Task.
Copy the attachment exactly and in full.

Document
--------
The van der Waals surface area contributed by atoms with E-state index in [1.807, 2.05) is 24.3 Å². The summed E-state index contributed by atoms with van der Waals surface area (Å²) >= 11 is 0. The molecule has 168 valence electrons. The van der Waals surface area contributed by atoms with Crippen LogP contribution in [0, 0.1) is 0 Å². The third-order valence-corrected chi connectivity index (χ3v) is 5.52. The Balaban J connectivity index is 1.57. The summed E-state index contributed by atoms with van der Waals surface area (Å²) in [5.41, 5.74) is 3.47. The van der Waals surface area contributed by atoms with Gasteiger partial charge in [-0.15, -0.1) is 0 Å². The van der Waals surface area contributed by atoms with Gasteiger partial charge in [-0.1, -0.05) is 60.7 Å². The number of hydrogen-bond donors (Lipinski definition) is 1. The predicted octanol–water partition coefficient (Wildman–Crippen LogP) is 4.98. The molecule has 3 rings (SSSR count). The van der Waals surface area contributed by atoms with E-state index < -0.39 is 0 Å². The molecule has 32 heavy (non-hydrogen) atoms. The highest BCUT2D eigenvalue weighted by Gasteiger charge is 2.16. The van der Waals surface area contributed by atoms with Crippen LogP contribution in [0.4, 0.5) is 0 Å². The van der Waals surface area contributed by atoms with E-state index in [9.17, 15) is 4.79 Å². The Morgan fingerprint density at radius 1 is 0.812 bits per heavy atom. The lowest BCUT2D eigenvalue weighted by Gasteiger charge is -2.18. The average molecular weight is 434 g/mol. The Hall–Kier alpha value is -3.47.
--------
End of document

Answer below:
The van der Waals surface area contributed by atoms with E-state index in [1.807, 2.05) is 24.3 Å². The summed E-state index contributed by atoms with van der Waals surface area (Å²) >= 11 is 0. The molecule has 168 valence electrons. The van der Waals surface area contributed by atoms with Crippen LogP contribution in [0, 0.1) is 0 Å². The third-order valence-corrected chi connectivity index (χ3v) is 5.52. The Balaban J connectivity index is 1.57. The summed E-state index contributed by atoms with van der Waals surface area (Å²) in [5.41, 5.74) is 3.47. The van der Waals surface area contributed by atoms with Gasteiger partial charge in [-0.15, -0.1) is 0 Å². The van der Waals surface area contributed by atoms with Gasteiger partial charge in [-0.1, -0.05) is 60.7 Å². The number of hydrogen-bond donors (Lipinski definition) is 1. The predicted octanol–water partition coefficient (Wildman–Crippen LogP) is 4.98. The molecule has 3 rings (SSSR count). The van der Waals surface area contributed by atoms with E-state index < -0.39 is 0 Å². The molecule has 32 heavy (non-hydrogen) atoms. The highest BCUT2D eigenvalue weighted by Gasteiger charge is 2.16. The van der Waals surface area contributed by atoms with Crippen LogP contribution in [0.4, 0.5) is 0 Å². The van der Waals surface area contributed by atoms with E-state index in [9.17, 15) is 4.79 Å². The Morgan fingerprint density at radius 1 is 0.812 bits per heavy atom. The lowest BCUT2D eigenvalue weighted by Gasteiger charge is -2.18. The average molecular weight is 434 g/mol. The Hall–Kier alpha value is -3.47.